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Here is the relevant data structure and associations:

User (has_many completions)
- id

Quest (has_many completions)
- id
- points [amount that earned if completed]

Completions (belongs_to users and quests)
- user_id
- quest_id

Basically, Completions is a join table populated when a user completes a quest. The part I am struggling with is how to calculate the total points earned, because it has to reach back to the Quest table to see how much each was worth.


  id 1
  points 25
  id 2
  points 10
  id 3
  points 50

  user_id 1
  quest_id 1
  user_id 1
  quest_id 2
  user_id 2
  quest_id 3

In this example, user_id 1 has earned 35 total points (25+10), and user_id 2 has earned 50 total points.

So two questions:

1) How would I write a query in Rails to allow me to list all users and their total points?

2) Is this the best way to handle this type of functionality?

Thank you!

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1 Answer 1

up vote 1 down vote accepted

Pretty simple to do with a quick reduce and a query.

class User < ActiveRecord::Base
  has_many :completions
  has_many :quests, :through => :completions

  attr_accessor :total_points

  # calculates points for individual user
  def points
    @total_points ||= quests.reduce(0) { |sum, quest| sum + quest.points }
    # note this doesn't reload, so if you add a completion without reloading the
    # user object this will be stale

  # when getting a list of users, make sure you use an efficient query to
  # fetch all of the associated quests
  # this is the same as using `scope :with_quests, include(:quests)`
  def self.with_quests

# outside of your model:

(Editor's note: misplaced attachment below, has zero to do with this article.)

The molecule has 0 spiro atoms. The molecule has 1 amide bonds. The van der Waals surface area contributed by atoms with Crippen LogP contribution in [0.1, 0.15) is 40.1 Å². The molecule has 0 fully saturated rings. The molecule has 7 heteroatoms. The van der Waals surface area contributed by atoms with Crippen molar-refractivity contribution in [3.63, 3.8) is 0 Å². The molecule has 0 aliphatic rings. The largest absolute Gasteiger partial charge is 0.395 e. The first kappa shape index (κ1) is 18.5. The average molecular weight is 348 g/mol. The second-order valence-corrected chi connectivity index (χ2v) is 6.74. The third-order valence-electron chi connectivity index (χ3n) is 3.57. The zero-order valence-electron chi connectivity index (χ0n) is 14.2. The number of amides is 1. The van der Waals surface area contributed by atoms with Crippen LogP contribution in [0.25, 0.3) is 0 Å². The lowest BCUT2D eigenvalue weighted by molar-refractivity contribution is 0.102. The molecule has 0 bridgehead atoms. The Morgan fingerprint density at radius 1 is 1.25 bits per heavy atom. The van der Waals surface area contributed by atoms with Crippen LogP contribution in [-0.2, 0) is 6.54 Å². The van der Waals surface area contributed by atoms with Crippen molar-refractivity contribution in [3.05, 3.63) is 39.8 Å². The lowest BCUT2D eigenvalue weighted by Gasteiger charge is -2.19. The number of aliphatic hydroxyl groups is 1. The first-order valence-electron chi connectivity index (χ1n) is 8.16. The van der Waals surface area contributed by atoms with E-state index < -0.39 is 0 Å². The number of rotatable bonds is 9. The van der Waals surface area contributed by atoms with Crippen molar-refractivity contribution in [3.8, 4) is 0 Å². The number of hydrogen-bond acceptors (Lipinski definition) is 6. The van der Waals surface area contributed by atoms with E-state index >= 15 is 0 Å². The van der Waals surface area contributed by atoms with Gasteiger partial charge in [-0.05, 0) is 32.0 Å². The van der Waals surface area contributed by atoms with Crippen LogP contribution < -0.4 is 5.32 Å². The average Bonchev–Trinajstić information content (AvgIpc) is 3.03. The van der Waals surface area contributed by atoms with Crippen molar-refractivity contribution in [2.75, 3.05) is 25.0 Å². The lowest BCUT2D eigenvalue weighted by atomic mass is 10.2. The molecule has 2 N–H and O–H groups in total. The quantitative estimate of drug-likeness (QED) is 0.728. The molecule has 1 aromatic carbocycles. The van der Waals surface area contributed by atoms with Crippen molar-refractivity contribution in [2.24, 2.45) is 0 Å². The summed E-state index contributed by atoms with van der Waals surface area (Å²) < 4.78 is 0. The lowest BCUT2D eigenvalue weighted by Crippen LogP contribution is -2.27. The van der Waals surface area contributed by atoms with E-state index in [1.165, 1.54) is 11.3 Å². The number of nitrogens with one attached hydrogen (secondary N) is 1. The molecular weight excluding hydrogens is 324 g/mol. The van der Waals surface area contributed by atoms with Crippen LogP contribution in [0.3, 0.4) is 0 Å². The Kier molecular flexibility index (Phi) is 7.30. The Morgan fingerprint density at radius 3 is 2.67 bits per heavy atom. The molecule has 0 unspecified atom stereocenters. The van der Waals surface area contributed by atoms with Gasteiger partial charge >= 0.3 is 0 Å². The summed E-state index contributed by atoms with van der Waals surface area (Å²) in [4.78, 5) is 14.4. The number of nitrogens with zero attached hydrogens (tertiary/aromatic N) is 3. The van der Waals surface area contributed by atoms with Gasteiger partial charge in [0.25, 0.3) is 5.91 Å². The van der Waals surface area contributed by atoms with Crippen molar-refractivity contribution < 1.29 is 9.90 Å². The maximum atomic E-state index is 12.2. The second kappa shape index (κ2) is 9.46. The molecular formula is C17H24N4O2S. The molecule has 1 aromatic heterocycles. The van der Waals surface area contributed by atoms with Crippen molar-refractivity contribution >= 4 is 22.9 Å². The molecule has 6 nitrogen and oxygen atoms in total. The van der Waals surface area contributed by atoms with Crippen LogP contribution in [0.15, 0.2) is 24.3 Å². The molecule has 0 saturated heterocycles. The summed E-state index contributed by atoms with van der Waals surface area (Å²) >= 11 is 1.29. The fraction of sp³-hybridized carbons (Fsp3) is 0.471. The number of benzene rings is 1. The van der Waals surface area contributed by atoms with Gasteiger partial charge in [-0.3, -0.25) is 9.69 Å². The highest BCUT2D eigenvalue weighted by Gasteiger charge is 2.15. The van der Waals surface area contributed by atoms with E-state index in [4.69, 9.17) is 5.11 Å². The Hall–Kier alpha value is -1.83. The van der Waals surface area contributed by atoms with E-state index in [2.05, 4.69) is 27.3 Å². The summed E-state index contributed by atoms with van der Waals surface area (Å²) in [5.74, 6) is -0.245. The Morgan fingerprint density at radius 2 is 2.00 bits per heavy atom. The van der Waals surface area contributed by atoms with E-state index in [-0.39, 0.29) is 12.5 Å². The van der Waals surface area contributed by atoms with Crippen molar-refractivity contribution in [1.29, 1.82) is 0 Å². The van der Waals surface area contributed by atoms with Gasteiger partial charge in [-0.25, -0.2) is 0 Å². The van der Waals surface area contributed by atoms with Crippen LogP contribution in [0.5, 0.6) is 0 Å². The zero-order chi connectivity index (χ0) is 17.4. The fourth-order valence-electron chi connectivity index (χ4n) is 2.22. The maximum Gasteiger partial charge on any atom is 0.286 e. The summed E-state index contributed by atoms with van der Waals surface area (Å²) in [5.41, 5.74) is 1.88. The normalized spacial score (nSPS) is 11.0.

@users = User.with_quests.all

# and in a view (e.g. _user.html.erb):
Points: <%= user.points %>


share|improve this answer
Really appreciate the reply! May have a couple issues though. First is "@users = User.with_quest.all" throws "wrong argument type Symbol (expected Module)". Second, unless I am missing something, it does not appear this code is checking only the quests in Completions for that user, is it? –  John R Jan 2 '12 at 6:05
EDIT: Apparently you don't need the "def self.with_quests" or "User.with_quests.all" pieces.. just doing current_user.points works brilliantly! Thank you so much! I can't say I understand how this knows to look in the Completion table for the right quests though. Is it because of the :through? –  John R Jan 2 '12 at 6:14
Yeah, your Completion model is useless; you really just need a join table named quests_users with quest_id and user_id columns (no model needed) and redefined relationships as has_and_belongs_to_many :users and has_and_belongs_to_many :quests for quests and users, respectively. I didn't want to spring too many things on you at once. –  coreyward Jan 2 '12 at 16:52
As far as the include(:quests), the idea is that your queries are more efficient; without it you have an N+1 problem where you do a query to get the users, then another query for each individual user. Do a read through the Rails Guides to learn more about that. guides.rubyonrails.org/… –  coreyward Jan 2 '12 at 16:56
Thanks Corey. The Completion table does hold a couple other pieces of data (such as an image), which it why it can't just be a HABTM. However, with some hacking I got the above code to work. Many thanks! –  John R Jan 3 '12 at 16:02

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